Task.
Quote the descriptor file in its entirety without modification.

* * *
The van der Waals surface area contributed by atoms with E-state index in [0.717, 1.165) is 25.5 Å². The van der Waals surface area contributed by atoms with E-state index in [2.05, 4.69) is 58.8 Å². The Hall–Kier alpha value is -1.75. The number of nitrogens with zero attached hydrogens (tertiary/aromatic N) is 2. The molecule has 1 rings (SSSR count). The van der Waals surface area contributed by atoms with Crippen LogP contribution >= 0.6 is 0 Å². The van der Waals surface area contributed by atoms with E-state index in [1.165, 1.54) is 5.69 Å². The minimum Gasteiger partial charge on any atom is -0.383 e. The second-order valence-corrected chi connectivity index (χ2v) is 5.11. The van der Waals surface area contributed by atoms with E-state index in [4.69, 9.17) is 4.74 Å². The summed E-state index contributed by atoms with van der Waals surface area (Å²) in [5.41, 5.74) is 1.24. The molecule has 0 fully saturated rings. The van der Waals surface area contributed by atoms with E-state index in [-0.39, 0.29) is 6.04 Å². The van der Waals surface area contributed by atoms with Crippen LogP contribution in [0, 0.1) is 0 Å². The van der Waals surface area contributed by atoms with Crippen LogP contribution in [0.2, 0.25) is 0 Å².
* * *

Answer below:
The van der Waals surface area contributed by atoms with E-state index in [0.717, 1.165) is 25.5 Å². The van der Waals surface area contributed by atoms with E-state index in [2.05, 4.69) is 58.8 Å². The Hall–Kier alpha value is -1.75. The number of nitrogens with zero attached hydrogens (tertiary/aromatic N) is 2. The molecule has 1 rings (SSSR count). The van der Waals surface area contributed by atoms with Crippen LogP contribution >= 0.6 is 0 Å². The van der Waals surface area contributed by atoms with E-state index in [1.165, 1.54) is 5.69 Å². The minimum Gasteiger partial charge on any atom is -0.383 e. The second-order valence-corrected chi connectivity index (χ2v) is 5.11. The van der Waals surface area contributed by atoms with E-state index in [4.69, 9.17) is 4.74 Å². The summed E-state index contributed by atoms with van der Waals surface area (Å²) in [5.41, 5.74) is 1.24. The molecule has 0 fully saturated rings. The van der Waals surface area contributed by atoms with E-state index in [-0.39, 0.29) is 6.04 Å². The van der Waals surface area contributed by atoms with Crippen LogP contribution in [0, 0.1) is 0 Å². The van der Waals surface area contributed by atoms with Crippen LogP contribution in [0.2, 0.25) is 0 Å².